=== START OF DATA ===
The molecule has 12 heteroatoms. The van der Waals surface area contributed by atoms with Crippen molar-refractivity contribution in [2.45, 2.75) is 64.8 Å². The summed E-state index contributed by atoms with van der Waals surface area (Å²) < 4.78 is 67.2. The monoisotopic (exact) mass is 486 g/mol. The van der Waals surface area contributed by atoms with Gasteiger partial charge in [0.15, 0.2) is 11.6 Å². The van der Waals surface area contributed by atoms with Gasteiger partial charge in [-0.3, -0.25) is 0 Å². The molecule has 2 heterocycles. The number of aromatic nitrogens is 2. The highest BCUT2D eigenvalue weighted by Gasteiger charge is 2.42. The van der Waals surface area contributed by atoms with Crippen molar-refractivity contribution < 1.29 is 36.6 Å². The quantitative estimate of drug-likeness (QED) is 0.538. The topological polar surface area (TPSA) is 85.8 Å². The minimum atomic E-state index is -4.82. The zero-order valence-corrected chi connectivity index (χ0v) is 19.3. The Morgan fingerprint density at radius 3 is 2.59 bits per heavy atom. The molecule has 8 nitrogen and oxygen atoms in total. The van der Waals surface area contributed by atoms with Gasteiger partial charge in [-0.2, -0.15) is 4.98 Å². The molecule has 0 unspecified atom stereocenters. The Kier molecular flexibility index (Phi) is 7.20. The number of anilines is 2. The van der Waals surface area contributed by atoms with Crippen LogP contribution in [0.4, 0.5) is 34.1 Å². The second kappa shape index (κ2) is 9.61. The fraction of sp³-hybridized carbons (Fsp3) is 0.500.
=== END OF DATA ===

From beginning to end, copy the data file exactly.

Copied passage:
The molecule has 12 heteroatoms. The van der Waals surface area contributed by atoms with Crippen molar-refractivity contribution in [2.45, 2.75) is 64.8 Å². The summed E-state index contributed by atoms with van der Waals surface area (Å²) < 4.78 is 67.2. The monoisotopic (exact) mass is 486 g/mol. The van der Waals surface area contributed by atoms with Gasteiger partial charge in [0.15, 0.2) is 11.6 Å². The van der Waals surface area contributed by atoms with Gasteiger partial charge in [-0.3, -0.25) is 0 Å². The molecule has 2 heterocycles. The number of aromatic nitrogens is 2. The highest BCUT2D eigenvalue weighted by Gasteiger charge is 2.42. The van der Waals surface area contributed by atoms with Crippen molar-refractivity contribution < 1.29 is 36.6 Å². The quantitative estimate of drug-likeness (QED) is 0.538. The topological polar surface area (TPSA) is 85.8 Å². The minimum atomic E-state index is -4.82. The zero-order valence-corrected chi connectivity index (χ0v) is 19.3. The Morgan fingerprint density at radius 3 is 2.59 bits per heavy atom. The molecule has 8 nitrogen and oxygen atoms in total. The van der Waals surface area contributed by atoms with Gasteiger partial charge in [-0.2, -0.15) is 4.98 Å². The molecule has 0 unspecified atom stereocenters. The Kier molecular flexibility index (Phi) is 7.20. The number of anilines is 2. The van der Waals surface area contributed by atoms with Crippen LogP contribution in [0.4, 0.5) is 34.1 Å². The second kappa shape index (κ2) is 9.61. The fraction of sp³-hybridized carbons (Fsp3) is 0.500.